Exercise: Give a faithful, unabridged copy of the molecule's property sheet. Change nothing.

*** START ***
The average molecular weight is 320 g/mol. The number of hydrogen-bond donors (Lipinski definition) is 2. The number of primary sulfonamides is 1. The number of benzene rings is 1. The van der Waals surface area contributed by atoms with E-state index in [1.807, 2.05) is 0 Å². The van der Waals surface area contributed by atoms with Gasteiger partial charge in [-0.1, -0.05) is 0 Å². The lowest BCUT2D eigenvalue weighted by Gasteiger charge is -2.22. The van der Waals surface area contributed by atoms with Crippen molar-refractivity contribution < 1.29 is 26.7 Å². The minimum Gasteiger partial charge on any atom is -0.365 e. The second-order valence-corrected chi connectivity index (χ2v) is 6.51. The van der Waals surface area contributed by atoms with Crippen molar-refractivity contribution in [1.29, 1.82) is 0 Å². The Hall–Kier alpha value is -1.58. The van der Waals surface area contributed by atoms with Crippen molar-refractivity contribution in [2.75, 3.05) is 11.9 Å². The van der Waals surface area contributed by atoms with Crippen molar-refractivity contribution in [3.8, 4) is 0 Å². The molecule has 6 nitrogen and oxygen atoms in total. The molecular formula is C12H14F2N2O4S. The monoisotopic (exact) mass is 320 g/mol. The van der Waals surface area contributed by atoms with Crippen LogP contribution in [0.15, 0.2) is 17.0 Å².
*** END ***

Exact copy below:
The average molecular weight is 320 g/mol. The number of hydrogen-bond donors (Lipinski definition) is 2. The number of primary sulfonamides is 1. The number of benzene rings is 1. The van der Waals surface area contributed by atoms with E-state index in [1.807, 2.05) is 0 Å². The van der Waals surface area contributed by atoms with Gasteiger partial charge in [-0.1, -0.05) is 0 Å². The lowest BCUT2D eigenvalue weighted by Gasteiger charge is -2.22. The van der Waals surface area contributed by atoms with Crippen molar-refractivity contribution < 1.29 is 26.7 Å². The minimum Gasteiger partial charge on any atom is -0.365 e. The second-order valence-corrected chi connectivity index (χ2v) is 6.51. The van der Waals surface area contributed by atoms with Crippen molar-refractivity contribution in [1.29, 1.82) is 0 Å². The Hall–Kier alpha value is -1.58. The van der Waals surface area contributed by atoms with Crippen molar-refractivity contribution in [2.75, 3.05) is 11.9 Å². The van der Waals surface area contributed by atoms with Crippen molar-refractivity contribution in [3.8, 4) is 0 Å². The molecule has 6 nitrogen and oxygen atoms in total. The molecular formula is C12H14F2N2O4S. The monoisotopic (exact) mass is 320 g/mol. The van der Waals surface area contributed by atoms with Crippen LogP contribution in [0.15, 0.2) is 17.0 Å².